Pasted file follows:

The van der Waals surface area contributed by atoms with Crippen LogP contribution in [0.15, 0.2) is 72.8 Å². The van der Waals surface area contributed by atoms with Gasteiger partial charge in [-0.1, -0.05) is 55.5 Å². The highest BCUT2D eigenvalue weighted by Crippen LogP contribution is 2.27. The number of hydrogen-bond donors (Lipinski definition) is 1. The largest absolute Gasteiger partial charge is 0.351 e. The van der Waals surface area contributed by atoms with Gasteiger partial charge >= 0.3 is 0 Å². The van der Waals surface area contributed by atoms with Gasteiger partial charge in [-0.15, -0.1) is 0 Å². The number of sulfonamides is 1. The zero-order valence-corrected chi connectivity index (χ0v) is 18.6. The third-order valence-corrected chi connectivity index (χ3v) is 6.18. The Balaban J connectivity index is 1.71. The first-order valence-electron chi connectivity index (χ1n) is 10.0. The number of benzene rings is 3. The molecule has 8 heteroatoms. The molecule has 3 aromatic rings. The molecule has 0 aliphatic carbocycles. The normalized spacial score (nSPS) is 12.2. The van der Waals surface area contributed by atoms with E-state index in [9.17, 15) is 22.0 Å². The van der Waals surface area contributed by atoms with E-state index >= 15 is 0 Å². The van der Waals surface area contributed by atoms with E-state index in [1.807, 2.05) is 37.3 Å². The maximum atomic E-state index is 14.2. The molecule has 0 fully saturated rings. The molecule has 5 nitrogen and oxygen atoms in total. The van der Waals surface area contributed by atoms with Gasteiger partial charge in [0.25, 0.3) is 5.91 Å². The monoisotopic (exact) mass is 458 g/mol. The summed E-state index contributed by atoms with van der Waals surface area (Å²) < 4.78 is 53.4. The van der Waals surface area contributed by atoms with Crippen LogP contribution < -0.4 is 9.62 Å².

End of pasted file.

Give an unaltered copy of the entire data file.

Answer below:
The van der Waals surface area contributed by atoms with Crippen LogP contribution in [0.15, 0.2) is 72.8 Å². The van der Waals surface area contributed by atoms with Gasteiger partial charge in [-0.1, -0.05) is 55.5 Å². The highest BCUT2D eigenvalue weighted by Crippen LogP contribution is 2.27. The number of hydrogen-bond donors (Lipinski definition) is 1. The largest absolute Gasteiger partial charge is 0.351 e. The van der Waals surface area contributed by atoms with Gasteiger partial charge >= 0.3 is 0 Å². The van der Waals surface area contributed by atoms with Gasteiger partial charge in [-0.15, -0.1) is 0 Å². The number of sulfonamides is 1. The zero-order valence-corrected chi connectivity index (χ0v) is 18.6. The third-order valence-corrected chi connectivity index (χ3v) is 6.18. The Balaban J connectivity index is 1.71. The first-order valence-electron chi connectivity index (χ1n) is 10.0. The number of benzene rings is 3. The molecule has 8 heteroatoms. The molecule has 3 aromatic rings. The molecule has 0 aliphatic carbocycles. The normalized spacial score (nSPS) is 12.2. The van der Waals surface area contributed by atoms with E-state index in [9.17, 15) is 22.0 Å². The van der Waals surface area contributed by atoms with E-state index >= 15 is 0 Å². The van der Waals surface area contributed by atoms with E-state index in [1.807, 2.05) is 37.3 Å². The maximum atomic E-state index is 14.2. The molecule has 0 fully saturated rings. The molecule has 5 nitrogen and oxygen atoms in total. The van der Waals surface area contributed by atoms with Gasteiger partial charge in [0.25, 0.3) is 5.91 Å². The monoisotopic (exact) mass is 458 g/mol. The summed E-state index contributed by atoms with van der Waals surface area (Å²) < 4.78 is 53.4. The van der Waals surface area contributed by atoms with Crippen LogP contribution < -0.4 is 9.62 Å².